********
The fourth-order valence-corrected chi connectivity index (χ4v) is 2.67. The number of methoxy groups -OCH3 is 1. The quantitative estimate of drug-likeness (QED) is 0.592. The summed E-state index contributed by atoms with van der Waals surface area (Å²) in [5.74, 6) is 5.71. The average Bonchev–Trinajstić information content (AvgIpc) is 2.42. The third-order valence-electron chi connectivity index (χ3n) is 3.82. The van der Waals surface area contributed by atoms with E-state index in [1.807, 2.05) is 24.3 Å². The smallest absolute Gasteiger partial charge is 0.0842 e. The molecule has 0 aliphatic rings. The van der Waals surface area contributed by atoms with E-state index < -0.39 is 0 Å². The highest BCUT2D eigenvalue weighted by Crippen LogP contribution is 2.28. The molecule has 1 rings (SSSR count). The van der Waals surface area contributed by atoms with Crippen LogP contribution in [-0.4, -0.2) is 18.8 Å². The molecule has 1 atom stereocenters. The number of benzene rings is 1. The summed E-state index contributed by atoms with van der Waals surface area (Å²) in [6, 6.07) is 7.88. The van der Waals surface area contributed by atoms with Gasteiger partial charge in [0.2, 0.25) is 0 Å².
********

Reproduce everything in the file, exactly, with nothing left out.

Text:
The fourth-order valence-corrected chi connectivity index (χ4v) is 2.67. The number of methoxy groups -OCH3 is 1. The quantitative estimate of drug-likeness (QED) is 0.592. The summed E-state index contributed by atoms with van der Waals surface area (Å²) in [5.74, 6) is 5.71. The average Bonchev–Trinajstić information content (AvgIpc) is 2.42. The third-order valence-electron chi connectivity index (χ3n) is 3.82. The van der Waals surface area contributed by atoms with E-state index in [1.807, 2.05) is 24.3 Å². The smallest absolute Gasteiger partial charge is 0.0842 e. The molecule has 0 aliphatic rings. The van der Waals surface area contributed by atoms with E-state index < -0.39 is 0 Å². The highest BCUT2D eigenvalue weighted by Crippen LogP contribution is 2.28. The molecule has 1 rings (SSSR count). The van der Waals surface area contributed by atoms with Crippen LogP contribution in [-0.4, -0.2) is 18.8 Å². The molecule has 1 atom stereocenters. The number of benzene rings is 1. The summed E-state index contributed by atoms with van der Waals surface area (Å²) in [6, 6.07) is 7.88. The van der Waals surface area contributed by atoms with Gasteiger partial charge in [0.2, 0.25) is 0 Å².